Modelling edge effects of mature forest plantations on peatland waders informs landscape-scale conservation



  1. Edge effects of native forest fragmentation have been well studied, but there are few studies of open-ground habitats fragmented by plantation forests. We measure forestry edge effects on open-ground breeding birds, following one of Europe's biggest and most controversial land-use transformations.
  2. The ‘Flow Country’ of northern Scotland is one of the world's greatest expanses of blanket bog. It became fragmented by conifer forests planted in the late 20th century, and these now adjoin open peatlands protected under European conservation legislation. Detrimental edge effects on breeding birds were anticipated, but not apparent shortly after planting.
  3. Using survey data collected in 2003–2006, and logistic regression modelling, we tested whether breeding distributions of three wader species of international conservation concern, dunlin, European golden plover and common greenshank, were influenced by distance to forest edge, controlling for habitat and topography.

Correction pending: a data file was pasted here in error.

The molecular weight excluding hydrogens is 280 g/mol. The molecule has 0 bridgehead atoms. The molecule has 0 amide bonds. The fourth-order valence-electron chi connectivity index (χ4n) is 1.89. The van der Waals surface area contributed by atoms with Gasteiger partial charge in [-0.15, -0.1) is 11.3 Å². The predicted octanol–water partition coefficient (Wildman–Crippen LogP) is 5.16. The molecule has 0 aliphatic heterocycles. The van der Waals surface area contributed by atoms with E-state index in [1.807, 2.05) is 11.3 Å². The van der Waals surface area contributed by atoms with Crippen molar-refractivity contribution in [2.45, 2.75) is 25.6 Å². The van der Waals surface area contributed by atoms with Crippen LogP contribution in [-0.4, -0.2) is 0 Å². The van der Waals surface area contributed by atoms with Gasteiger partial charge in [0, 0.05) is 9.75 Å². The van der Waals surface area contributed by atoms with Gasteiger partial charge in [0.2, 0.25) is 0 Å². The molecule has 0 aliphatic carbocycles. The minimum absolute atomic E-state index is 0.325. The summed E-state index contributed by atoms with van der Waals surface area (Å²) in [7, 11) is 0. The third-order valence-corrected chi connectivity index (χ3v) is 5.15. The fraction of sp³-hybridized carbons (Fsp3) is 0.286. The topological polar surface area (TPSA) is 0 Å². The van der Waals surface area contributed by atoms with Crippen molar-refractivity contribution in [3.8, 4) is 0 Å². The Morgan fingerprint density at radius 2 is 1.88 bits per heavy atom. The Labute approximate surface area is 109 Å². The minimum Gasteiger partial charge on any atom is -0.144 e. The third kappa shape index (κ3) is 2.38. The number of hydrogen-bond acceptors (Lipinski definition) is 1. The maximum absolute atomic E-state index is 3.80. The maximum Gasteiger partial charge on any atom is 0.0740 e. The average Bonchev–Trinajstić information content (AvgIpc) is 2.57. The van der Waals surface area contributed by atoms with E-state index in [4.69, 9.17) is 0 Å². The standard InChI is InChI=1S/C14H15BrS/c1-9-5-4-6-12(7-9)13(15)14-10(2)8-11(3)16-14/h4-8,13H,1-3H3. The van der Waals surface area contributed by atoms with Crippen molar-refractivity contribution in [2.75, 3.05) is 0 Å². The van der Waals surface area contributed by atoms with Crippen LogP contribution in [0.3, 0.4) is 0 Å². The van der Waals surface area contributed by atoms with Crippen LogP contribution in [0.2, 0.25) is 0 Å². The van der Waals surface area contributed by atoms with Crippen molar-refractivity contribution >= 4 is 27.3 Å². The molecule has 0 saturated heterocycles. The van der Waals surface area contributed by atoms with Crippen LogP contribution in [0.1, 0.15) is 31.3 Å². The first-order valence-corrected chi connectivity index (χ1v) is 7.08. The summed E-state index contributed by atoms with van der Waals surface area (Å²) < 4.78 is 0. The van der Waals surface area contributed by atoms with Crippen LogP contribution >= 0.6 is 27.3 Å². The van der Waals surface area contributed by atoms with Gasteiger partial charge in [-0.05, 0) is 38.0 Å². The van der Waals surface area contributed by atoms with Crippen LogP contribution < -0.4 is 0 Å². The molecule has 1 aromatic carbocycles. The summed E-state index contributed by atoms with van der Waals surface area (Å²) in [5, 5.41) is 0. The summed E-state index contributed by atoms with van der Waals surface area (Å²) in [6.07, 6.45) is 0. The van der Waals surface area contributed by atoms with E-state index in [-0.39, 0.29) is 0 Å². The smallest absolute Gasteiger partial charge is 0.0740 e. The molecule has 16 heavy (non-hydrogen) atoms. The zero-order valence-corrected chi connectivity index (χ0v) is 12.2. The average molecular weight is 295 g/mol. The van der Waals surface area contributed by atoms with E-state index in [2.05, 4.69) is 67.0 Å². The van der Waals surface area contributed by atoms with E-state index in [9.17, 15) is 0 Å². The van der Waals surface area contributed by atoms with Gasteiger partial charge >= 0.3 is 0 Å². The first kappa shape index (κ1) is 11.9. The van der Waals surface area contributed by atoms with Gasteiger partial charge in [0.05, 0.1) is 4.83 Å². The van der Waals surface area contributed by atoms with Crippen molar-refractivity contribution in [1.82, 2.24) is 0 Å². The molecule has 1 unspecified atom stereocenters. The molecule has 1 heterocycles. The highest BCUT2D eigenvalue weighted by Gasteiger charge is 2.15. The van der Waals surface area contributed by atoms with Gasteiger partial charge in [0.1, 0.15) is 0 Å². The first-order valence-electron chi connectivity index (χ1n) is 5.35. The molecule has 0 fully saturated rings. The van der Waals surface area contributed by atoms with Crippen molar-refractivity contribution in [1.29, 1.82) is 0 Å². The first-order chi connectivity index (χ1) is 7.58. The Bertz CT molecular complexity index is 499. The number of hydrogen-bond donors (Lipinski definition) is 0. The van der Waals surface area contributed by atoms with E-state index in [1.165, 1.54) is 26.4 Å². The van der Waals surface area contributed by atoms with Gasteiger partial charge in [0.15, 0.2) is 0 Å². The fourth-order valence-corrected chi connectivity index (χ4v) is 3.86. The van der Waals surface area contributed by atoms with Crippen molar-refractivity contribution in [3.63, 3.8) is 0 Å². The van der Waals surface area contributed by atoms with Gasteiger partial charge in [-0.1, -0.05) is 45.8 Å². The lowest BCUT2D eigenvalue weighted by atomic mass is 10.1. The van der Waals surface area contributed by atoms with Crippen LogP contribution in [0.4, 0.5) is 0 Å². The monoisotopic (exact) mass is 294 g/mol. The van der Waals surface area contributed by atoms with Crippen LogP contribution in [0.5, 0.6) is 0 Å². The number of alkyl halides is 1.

4. All three species were more likely to occupy flatter, more exposed ground close to bog pools and were influenced by peatland vegetation structure. There was an additive and adverse effect of proximity to forest edge for dunlin and European golden plover, but not common greenshank. This effect was strongest within 700 m of forest edges. We used these results to predict which areas should benefit most from removal of adjacent forestry and so guide maintenance and restoration of the bird interests of the protected areas.
  5. Synthesis and applications. Edge effects of mature forestry on dunlin and golden plover are apparent over several hundred metres and are now being used to guide forest planning in northern Scotland. The scale of edge effect is broadly consistent with other avian studies in open-ground habitats across Eurasia and North America, so buffer zones of this order are consistent with possible impacts of plantation forestry on open-ground habitats of bird conservation interest. Given renewed interest in conifer afforestation as a climate change mitigation measure, an improved understanding of edge effects and the mechanisms through which they operate is vital to managing plantation forestry in ways that maintain open-ground landscapes of high conservation value.